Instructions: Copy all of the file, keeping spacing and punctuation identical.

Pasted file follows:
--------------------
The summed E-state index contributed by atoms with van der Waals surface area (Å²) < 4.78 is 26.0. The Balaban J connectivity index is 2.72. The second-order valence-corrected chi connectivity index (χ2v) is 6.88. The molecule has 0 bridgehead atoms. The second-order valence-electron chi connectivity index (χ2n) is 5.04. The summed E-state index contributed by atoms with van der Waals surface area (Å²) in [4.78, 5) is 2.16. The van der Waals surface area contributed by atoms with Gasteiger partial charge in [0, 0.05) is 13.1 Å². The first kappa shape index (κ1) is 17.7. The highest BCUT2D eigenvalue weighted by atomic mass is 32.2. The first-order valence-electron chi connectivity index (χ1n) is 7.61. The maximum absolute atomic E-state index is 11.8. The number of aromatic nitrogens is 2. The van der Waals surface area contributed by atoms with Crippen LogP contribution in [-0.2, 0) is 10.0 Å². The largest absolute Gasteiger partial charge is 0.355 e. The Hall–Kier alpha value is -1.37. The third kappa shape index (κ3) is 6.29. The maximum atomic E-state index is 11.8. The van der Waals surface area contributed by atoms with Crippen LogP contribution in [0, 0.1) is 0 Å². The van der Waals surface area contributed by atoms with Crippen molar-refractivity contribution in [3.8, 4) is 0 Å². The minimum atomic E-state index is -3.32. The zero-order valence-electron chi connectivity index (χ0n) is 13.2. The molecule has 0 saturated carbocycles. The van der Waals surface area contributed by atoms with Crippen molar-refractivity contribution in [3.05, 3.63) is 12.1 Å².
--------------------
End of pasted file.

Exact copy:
The summed E-state index contributed by atoms with van der Waals surface area (Å²) < 4.78 is 26.0. The Balaban J connectivity index is 2.72. The second-order valence-corrected chi connectivity index (χ2v) is 6.88. The molecule has 0 bridgehead atoms. The second-order valence-electron chi connectivity index (χ2n) is 5.04. The summed E-state index contributed by atoms with van der Waals surface area (Å²) in [4.78, 5) is 2.16. The van der Waals surface area contributed by atoms with Gasteiger partial charge in [0, 0.05) is 13.1 Å². The first kappa shape index (κ1) is 17.7. The highest BCUT2D eigenvalue weighted by atomic mass is 32.2. The first-order valence-electron chi connectivity index (χ1n) is 7.61. The maximum absolute atomic E-state index is 11.8. The number of aromatic nitrogens is 2. The van der Waals surface area contributed by atoms with Crippen LogP contribution in [-0.2, 0) is 10.0 Å². The largest absolute Gasteiger partial charge is 0.355 e. The Hall–Kier alpha value is -1.37. The third kappa shape index (κ3) is 6.29. The maximum atomic E-state index is 11.8. The van der Waals surface area contributed by atoms with Crippen LogP contribution in [0, 0.1) is 0 Å². The van der Waals surface area contributed by atoms with Crippen molar-refractivity contribution in [3.8, 4) is 0 Å². The minimum atomic E-state index is -3.32. The zero-order valence-electron chi connectivity index (χ0n) is 13.2. The molecule has 0 saturated carbocycles. The van der Waals surface area contributed by atoms with Crippen molar-refractivity contribution in [3.05, 3.63) is 12.1 Å².